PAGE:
Average read time: 7 minutes.
Salary reductions. Canceled events. Working from home. And yet, some might say that in these dark times, a little luxe is exactly what we all need. If you’ve emerged from lockdown with a cupboard full of ‘loungewear’ (or tracksuits, as they used to be known) and fewer bras, you’re not alone. But, says Palesa Mokubung, founder and creative director of Mantsho, you might be surprised by the number of people who chose not to let it all go.
She explains that when our first, and hardest lockdown was imposed, she decided to launch a sale. Offering all customers a significant discount. “To be honest, I didn’t think anyone would buy. After all, we had nowhere to go, and no idea of what life would be like after the lockdown,” she says.
Contrary to her expectations, interest in the sale was huge – and it continued well after lockdown. “There is a difference in how people are buying, though,” Palesa informs. “They’re buying fewer garments. But what they buy is more expensive, because they now see it as an investment. The thinking is that if they’re going to spend money, they should do so on something beautiful and special.” So, the thinking seems to be less quantity, more quality.
The desire to be draped in sumptuous fabric or revel in the detail of fine craftsmanship hasn’t diminished, Palesa believes that because people now have fewer occasions to show off their luxury garments, when the opportunity arises to dress up, they grab it. Another factor driving what she describes as ‘conscious’ or ‘thoughtful buying’ is the desire to support members of the local industry.
“There’s a big emotional component to purchases. Because our customers know that we’ve been in a tight spot, they want to help.” This has led to an interesting insight into the value people place on clothing. This has served as a reminder that they expect something in return. “For us in the luxury business, service is key. I want to thank the clients who have stood by me by creating an exquisite experience for them,” explains Palesa.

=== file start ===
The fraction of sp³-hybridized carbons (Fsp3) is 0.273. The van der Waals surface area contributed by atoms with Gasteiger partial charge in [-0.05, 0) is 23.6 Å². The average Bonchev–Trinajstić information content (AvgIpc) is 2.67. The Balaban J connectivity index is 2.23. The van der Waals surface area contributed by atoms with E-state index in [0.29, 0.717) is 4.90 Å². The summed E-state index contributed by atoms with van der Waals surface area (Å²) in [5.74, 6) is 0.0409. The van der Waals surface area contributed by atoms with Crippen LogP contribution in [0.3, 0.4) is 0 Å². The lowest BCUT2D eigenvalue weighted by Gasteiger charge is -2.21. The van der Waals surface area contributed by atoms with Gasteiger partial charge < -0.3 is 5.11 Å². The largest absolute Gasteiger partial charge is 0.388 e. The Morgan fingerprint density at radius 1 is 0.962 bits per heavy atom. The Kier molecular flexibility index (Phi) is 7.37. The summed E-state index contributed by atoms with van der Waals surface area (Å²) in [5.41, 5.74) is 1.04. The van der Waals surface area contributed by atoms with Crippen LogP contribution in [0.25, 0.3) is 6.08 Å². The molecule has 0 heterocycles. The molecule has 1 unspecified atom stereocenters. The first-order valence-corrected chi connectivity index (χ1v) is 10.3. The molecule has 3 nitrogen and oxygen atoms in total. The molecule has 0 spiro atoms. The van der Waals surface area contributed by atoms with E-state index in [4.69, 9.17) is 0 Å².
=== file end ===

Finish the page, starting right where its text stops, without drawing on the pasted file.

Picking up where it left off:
Woe betide the middle class
One of the factors that have helped to protect the House of Cinnamon, purveyors of handcrafted footwear, from the financial fallout of the Pandemic is the fact that, from its inception, it has been based online. This means that it has been less subject to the challenges facing bricks and mortar retailers, from lockdown closures to shoppers’ reluctance to venture out in public.
Then again, says Frances Edwards, the brand’s founder, and creative director, there can be no denying Covid’s impact. “Retail is interesting because it so often functions as a reflection of our buyers’ emotional states. We saw a huge increase in sales during the first few months of lockdown, followed by a plummet when people discovered it was going to last for longer than three weeks and as the realisation that they needed to save their money set in,” she says.
Since then, salary cuts have affected many of her buyers. “The Pandemic hasn’t played havoc with high-net-worth individuals, but for people who want to spoil themselves with a little bit of luxury every now and then, the loss of a bonus is a big deal.”
A little more education
Meanwhile, industries that rely on manufacturing have taken a hard hit, reveals Kate Shearer of Bespoke by Kate, a custom fine jewelry brand. Although she was able to conduct meetings with clients and submit Computer-Aided Design (CAD) renderings of their drawings online, to give them an idea of what their designs would look like, the usual three-to-six-week manufacturing process doubled in length as factories cut down on the number of employees allowed on-site to allow for social distancing. When staff infections led to factory shutdowns, the waiting period became even longer.